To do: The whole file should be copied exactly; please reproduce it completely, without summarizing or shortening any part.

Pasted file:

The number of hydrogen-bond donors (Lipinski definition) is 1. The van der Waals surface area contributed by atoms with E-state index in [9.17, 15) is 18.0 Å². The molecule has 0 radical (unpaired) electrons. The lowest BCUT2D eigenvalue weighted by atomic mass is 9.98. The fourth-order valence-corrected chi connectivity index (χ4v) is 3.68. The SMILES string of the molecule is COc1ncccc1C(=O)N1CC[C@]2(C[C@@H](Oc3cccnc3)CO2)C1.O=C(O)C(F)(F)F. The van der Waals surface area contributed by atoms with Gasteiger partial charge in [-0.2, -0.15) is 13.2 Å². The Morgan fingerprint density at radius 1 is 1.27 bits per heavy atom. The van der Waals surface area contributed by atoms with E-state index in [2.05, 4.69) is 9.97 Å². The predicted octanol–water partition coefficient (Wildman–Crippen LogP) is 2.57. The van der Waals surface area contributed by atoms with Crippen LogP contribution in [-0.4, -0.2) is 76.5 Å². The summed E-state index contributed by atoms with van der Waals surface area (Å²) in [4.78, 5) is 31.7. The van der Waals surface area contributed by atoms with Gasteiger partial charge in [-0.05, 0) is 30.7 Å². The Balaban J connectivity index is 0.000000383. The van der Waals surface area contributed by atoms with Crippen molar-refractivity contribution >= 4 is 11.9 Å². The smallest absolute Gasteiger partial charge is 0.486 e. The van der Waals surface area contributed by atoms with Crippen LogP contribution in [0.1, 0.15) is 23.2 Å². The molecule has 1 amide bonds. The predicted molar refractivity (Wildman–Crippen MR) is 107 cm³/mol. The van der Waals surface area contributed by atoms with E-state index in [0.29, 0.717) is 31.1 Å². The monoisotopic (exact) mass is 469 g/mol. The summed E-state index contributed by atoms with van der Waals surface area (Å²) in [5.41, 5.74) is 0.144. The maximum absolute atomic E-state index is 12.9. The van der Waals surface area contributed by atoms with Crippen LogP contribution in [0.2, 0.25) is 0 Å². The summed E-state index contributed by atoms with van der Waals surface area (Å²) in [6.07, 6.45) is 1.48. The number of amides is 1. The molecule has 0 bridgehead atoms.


The number of hydrogen-bond donors (Lipinski definition) is 1. The van der Waals surface area contributed by atoms with E-state index in [9.17, 15) is 18.0 Å². The molecule has 0 radical (unpaired) electrons. The lowest BCUT2D eigenvalue weighted by atomic mass is 9.98. The fourth-order valence-corrected chi connectivity index (χ4v) is 3.68. The SMILES string of the molecule is COc1ncccc1C(=O)N1CC[C@]2(C[C@@H](Oc3cccnc3)CO2)C1.O=C(O)C(F)(F)F. The van der Waals surface area contributed by atoms with Gasteiger partial charge in [-0.2, -0.15) is 13.2 Å². The Morgan fingerprint density at radius 1 is 1.27 bits per heavy atom. The van der Waals surface area contributed by atoms with E-state index in [2.05, 4.69) is 9.97 Å². The predicted octanol–water partition coefficient (Wildman–Crippen LogP) is 2.57. The van der Waals surface area contributed by atoms with Crippen LogP contribution in [-0.4, -0.2) is 76.5 Å². The summed E-state index contributed by atoms with van der Waals surface area (Å²) in [4.78, 5) is 31.7. The van der Waals surface area contributed by atoms with Gasteiger partial charge in [-0.05, 0) is 30.7 Å². The Balaban J connectivity index is 0.000000383. The van der Waals surface area contributed by atoms with Crippen molar-refractivity contribution >= 4 is 11.9 Å². The smallest absolute Gasteiger partial charge is 0.486 e. The van der Waals surface area contributed by atoms with Crippen LogP contribution in [0.1, 0.15) is 23.2 Å². The molecule has 1 amide bonds. The predicted molar refractivity (Wildman–Crippen MR) is 107 cm³/mol. The van der Waals surface area contributed by atoms with E-state index in [0.29, 0.717) is 31.1 Å². The monoisotopic (exact) mass is 469 g/mol. The summed E-state index contributed by atoms with van der Waals surface area (Å²) in [5.41, 5.74) is 0.144. The maximum absolute atomic E-state index is 12.9. The van der Waals surface area contributed by atoms with Crippen LogP contribution in [0.2, 0.25) is 0 Å². The summed E-state index contributed by atoms with van der Waals surface area (Å²) in [6.07, 6.45) is 1.48. The number of amides is 1. The molecule has 0 bridgehead atoms.